Today is 65 years since Victory in Europe (VE day)
I'm watching the service on BBC2 and watching the footage from that day, a day when Britain breathed a sigh of relief a giant party in the streets. For those they loved coming home, for the end of the bombing and to remember those who gave there life so that are country could be safe.
I was going to say more but i can't remember what.
It must have been a wonderful relief after more than 5 years of austerity (1 egg and 2 ounces of butter per person per week) and of all the bombing from the Blitz through to the V1 and V2 attacks in the latter stages of the war (the V1s could be shot down by aircraft and AA guns, but a lot got through; the V2s were untouchable and the only counter was to capture the launch sites on the ground. A V2 killed several hundred people in late 1944 when it hit the Guards Chapel in London during a service).
But of course the war in the Far East went bloodily on until August 1945 when the A-bombs on Hiroshima and Nagasaki finally brought Japan to its senses - and saved huge numbers of the American and Japanese lives which would have been lost had it been necessary to invade the Japanese homeland. Such an invasion would, based on the fanaticism of the Japanese in their defence of Iwo Jima and Okinawa, have probably cost a million American lives and 5 to10 million Japanese. (Thus, as I've said before on the site, the A-bomb was the most lifesaving invention of the 20th Century -though it may not be in the 21st if it gets into the hands of terrorists.)
However, let's rejoice that we've had peace in Europe - well most of it, anyway - since 1945. The full horrors of WW2 cannot be fully appreciated by those of us who were not involved. But thank God we've had nothing like it since ...
How much i appreciate everything those young men and women did during the war it will never be as much as those who lived through that dreadful time.
The videos of the parties i have seen makes me want to go and experience it as it looks like one great party, Yes we lost a lot of lives and a lot of people lost loved ones but from the stories i have heard even they were on the street because they knew no more lives were going to be lost in Europe.
It was extraordinary to see on TV this evening a Company of the Welsh Guards taking part in the ceremonies in Red Square in Moscow - and wonderful that the Cold War has at last disappeared so that they could do so.
The Soviet Union lost about 25 million people in WW2 (which they refer to as the Great Patriotic War). It is arguable that this figure could have been substantially less had Stalin, who was possibly even more ruthless than Hitler, not had most of his senior Army officers shot not long before the German invasion in 1941. He was utterly paranoid about threats to his own position and equally careless about lives spent to maintain him in power.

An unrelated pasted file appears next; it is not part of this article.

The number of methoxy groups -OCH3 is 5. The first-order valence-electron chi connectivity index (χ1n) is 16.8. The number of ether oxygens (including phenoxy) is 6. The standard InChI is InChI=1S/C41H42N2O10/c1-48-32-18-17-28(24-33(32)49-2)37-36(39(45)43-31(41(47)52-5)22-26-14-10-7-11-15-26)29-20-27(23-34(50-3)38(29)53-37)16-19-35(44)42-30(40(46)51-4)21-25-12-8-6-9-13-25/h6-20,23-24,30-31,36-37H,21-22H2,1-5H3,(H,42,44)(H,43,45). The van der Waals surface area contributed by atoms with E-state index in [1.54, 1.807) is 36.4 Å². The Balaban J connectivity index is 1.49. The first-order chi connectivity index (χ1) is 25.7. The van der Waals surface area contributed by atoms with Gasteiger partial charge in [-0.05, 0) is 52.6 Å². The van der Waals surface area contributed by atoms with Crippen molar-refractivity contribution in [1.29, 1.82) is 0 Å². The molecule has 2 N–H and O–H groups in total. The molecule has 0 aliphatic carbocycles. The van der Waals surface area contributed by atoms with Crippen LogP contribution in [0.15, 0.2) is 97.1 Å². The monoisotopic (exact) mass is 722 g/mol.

My own view, with the comfortable benefit of hindsight, is that towards the end of WW2 - when the Germans were on their knees - the US and UK forces should have pressed on eastwards to reach Berlin at about the same time as the Soviets. The years subsequent to 1945 would have been a lot better for Germany as it rebuilt and it may have been possible to have saved the Czechs, Hungarians and Romanians from the Communist rule which was then ruthlessly imposed on Eastern Europe by the Soviets.
But let's be very happy that the threat of a Third World War in Europe has now receded to the extent it has. Russia has now drawn in its horns, Germany remains full of contrition for its appalling misdeeds in WW2, and the French remain (as always) thoroughly awkward but most unlikely to stir up anything in Europe.
So, let us rejoice that we now live very largely at peace ...
I i will admit i was glad the russians were with us and not against us i dread to think what could have been different.
Tony i have also finally found out my granddad was in the Coldstream guards in north Africa before he joined the SAS and returned there so it looks highly likely I owe your family my life (which i may regret saying in later years when you call it in )
I am glad that it looks like the cold war has finally been put to rest though and i never thought i would see US troops on red square as well.
Duffer, there's nothing to call in. And we may have been round some of this before. But Harley's grandfather was killed in North Africa in 1941, one of thousands like him. Your grandfather was no doubt part of the attempt to stem the initial Africa Korps advance eastwards.
Let's just be very glad that that sort of stupidity will hopefully not happen ever again.
Yeah i seem to recall us talking about it in one of your Saturday night stories, about Harley's grandfather. I believe i said this then and will again. The way i look at it every man and woman who has risked or lost there life in insuring mine and this countries freedom i owe my life to.
Yeah if it never happens again i will be very happy